October 24, 2014

Surviving and Thriving During Hard Times

Diane Sears | 3/2/2009

Reaching Out to New Markets


[Photo: Jeffrey Camp]

Doug McCree
President and CEO
Company: First Housing
Location: Tampa
Founded: 1978
Employees: 50
Revenue: $6 million in 2007; $5.5 million projected for 2008

Description: Mortgage banking firm specializing in multifamily affordable housing, lending money to apartment developers through partner banks. The company also works with the U.S. Department of Housing and Urban Development on federal programs and financing, and works as a consulting firm for the state of Florida.

Biggest economic challenge: A virtual shutdown of credit markets. “All of the work we do through the FHA program is sold through issuance of Ginnie Mae securities, and that market has been very volatile, just like the other financial markets,” McCree says. “At best, it has raised the lending rates. Sometimes it hasn’t been open and you couldn’t get anyone to buy the securities. It scared some people away.”

Other challenges: A boom in single-family housing construction has left a glut of unoccupied homes on the market. Some renters are filling these, while other renters who have hit hard times are moving back in with family to preserve cash. The upshot: Traditional rental communities aren’t as easily able to fill their properties.

Challenge for 2009: “We’re predicting another very tough year,” McCree says. First Housing hasn’t laid off people, and that’s something he doesn’t want to consider. “In general, profitability is down, but we are monitoring expenses and staff levels. As people leave, we’re re-evaluating whether we can pick up that work through existing staff. We’re also looking to expand business relationships outside of our existing customer base, branching out into neighboring states.”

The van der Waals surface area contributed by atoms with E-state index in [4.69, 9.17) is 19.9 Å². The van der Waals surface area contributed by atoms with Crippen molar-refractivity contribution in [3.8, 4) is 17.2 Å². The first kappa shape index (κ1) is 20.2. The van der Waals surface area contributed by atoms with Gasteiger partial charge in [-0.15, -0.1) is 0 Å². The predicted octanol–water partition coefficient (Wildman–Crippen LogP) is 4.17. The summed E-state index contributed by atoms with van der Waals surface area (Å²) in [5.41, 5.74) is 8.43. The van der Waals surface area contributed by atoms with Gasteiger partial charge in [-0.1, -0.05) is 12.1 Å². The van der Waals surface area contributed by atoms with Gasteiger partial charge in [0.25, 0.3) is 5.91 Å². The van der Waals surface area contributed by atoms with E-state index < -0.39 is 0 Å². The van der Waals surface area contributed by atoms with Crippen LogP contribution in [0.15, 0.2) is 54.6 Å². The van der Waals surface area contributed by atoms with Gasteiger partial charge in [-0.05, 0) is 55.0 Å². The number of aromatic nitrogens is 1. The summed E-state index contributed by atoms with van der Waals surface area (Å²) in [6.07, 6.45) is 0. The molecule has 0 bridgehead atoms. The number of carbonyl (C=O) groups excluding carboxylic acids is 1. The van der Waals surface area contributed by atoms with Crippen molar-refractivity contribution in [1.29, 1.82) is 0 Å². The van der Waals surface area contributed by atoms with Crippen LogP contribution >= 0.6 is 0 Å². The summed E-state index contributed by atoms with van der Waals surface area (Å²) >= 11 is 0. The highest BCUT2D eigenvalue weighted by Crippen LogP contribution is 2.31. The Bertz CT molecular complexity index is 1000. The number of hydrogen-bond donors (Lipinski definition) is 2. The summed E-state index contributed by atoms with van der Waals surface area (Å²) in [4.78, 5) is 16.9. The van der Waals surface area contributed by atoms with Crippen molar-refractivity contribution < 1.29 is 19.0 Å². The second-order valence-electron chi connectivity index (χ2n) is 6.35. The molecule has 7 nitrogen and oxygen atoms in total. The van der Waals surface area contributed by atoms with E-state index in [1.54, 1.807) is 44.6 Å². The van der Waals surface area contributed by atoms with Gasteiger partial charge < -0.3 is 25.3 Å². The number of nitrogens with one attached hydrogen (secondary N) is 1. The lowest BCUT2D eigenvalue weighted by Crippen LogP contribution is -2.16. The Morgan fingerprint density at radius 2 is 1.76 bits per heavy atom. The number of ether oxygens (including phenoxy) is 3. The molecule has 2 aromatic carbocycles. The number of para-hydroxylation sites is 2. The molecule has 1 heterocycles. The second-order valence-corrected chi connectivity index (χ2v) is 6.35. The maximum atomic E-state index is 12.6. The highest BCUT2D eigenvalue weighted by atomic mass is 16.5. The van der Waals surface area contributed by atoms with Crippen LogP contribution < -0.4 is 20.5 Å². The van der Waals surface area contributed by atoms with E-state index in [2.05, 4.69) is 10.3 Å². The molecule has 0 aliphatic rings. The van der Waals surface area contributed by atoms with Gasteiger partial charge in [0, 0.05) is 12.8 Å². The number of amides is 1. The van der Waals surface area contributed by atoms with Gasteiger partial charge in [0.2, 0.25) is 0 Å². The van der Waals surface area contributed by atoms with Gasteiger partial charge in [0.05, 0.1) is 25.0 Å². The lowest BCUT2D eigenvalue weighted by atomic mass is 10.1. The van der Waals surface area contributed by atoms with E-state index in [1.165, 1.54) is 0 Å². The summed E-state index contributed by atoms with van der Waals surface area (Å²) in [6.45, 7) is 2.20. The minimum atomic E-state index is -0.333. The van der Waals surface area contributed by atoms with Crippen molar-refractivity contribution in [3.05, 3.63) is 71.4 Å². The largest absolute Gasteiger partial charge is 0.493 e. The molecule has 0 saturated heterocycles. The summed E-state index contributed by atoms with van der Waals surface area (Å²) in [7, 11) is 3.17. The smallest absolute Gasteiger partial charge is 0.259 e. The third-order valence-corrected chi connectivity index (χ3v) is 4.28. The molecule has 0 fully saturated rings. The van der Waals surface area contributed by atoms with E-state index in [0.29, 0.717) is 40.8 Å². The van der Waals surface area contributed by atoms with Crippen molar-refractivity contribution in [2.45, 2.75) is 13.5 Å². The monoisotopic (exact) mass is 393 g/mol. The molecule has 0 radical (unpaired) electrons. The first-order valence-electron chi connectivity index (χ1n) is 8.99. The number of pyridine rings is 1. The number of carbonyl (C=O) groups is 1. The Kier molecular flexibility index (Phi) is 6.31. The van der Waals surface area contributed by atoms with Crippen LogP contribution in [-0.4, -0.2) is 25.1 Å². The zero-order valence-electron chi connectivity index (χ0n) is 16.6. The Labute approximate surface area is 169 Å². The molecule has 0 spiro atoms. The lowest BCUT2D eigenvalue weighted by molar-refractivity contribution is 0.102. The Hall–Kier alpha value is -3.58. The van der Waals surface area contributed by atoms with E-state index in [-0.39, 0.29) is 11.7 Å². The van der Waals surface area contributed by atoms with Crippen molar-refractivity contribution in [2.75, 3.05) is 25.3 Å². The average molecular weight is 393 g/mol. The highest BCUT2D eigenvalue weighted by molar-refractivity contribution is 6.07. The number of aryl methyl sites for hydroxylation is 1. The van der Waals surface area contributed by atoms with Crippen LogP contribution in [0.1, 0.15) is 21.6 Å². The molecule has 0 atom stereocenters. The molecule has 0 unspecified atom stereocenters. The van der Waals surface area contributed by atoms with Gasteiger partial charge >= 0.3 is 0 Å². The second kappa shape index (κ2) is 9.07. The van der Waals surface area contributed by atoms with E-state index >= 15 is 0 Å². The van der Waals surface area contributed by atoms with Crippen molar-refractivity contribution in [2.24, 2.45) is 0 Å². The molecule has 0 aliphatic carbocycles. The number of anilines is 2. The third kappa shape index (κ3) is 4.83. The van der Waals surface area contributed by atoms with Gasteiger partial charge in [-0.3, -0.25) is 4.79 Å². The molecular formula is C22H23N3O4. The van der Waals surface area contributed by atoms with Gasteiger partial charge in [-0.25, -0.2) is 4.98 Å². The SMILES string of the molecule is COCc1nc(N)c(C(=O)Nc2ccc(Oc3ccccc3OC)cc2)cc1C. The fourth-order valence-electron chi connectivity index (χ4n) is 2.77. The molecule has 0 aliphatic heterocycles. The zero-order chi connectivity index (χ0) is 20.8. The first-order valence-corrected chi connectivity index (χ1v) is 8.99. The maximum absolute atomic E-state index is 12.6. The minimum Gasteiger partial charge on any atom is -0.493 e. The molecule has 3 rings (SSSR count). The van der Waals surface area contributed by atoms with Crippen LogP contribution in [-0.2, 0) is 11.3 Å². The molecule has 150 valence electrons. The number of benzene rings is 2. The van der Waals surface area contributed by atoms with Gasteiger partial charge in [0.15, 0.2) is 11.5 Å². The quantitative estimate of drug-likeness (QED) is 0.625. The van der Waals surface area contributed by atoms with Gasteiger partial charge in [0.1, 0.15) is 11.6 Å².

Survival secrets: Marketing the firm’s consulting experience to organizations that are not in its normal customer base. For instance, about 95% of the firm’s business is within Florida, but First Housing is now approaching other Gulf Coast states that receive federal aid for disaster relief and are not as in tune with government regulations. The firm also is considering providing construction financing and even getting into the property rental business by taking advantage of the depreciated market and acquiring apartment complexes and single-family homes.

Advice for other business owners: “Think outside the box as to who might benefit from your services. Market your expertise or product to that new end user,” McCree says. “It’s one of those things where it might not be as profitable, but it keeps the lights on and it keeps the employees in your shop and positions you to be ready to execute when the market does turn — and it will turn. We don’t want to lose our good talent.

Tags: Florida Small Business, Entrepreneur

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